Do not know...ha ha. My love for the groove is obvious and the most important aspect of a song for me is the rhythm. I have a pop sensibility too which can be seen in the structures and melodies of my songs. On the other hand, in concerts l decidedly have a more rocky edge (l want the guitars way up in the mix). Lastly, my lyrics are not mainstream and my themes deviate from the norm. If an answer is necessary, l would say indie pop.
What characterized “Sharp Ties” sound and name?
Influenced by punk, we wanted a band that is not rockist...short SHARP bullets without drum or guitar solos. TIES comes from social or family ties, which more often than not smother you and limit your visions of who you are. One could say also that SHARP TIES are the relations that are bound to hurt you (cut you till you bleed)... Oh and we were anti-racist and fascist, pro feminism, accepting of differing sexual orientations and of course, politically we veered to the left not the center. THE NAME WAS NEVER THE ITEM OF CLOTHING!!!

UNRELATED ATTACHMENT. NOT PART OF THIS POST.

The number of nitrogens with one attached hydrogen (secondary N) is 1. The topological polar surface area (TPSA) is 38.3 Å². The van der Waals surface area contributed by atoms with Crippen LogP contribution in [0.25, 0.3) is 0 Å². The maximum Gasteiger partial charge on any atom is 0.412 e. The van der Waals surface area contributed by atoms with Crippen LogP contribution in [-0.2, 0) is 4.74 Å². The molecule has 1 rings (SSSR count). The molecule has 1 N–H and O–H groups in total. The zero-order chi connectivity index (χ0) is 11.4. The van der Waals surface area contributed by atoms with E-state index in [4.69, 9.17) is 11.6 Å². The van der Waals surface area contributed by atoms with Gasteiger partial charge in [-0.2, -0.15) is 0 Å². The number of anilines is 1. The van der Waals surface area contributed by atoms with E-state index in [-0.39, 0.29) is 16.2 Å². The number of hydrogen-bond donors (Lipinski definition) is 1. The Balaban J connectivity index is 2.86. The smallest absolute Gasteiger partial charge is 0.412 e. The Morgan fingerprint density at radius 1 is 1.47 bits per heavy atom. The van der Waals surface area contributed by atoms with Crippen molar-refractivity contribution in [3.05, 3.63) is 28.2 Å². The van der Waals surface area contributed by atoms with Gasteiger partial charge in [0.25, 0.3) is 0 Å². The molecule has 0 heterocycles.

Which acquaintances have been the most important experiences?
My meeting with Steve Wynn of the Dream Syndicate was important to me. l had written some lyrics for him to sing and we started talking. The conversation was about literature, one of my pet loves as l am an avid reader. Writing English lyrics means l seldom had any engagement of any kind about them. However, here was Steve discussing not only the lyrics but exchanging favorite authors with me. It made me feel that all these hours spent carving out the words in the sentences, were well spent...He had made me feel like an artist and is responsible for my involvement in music still.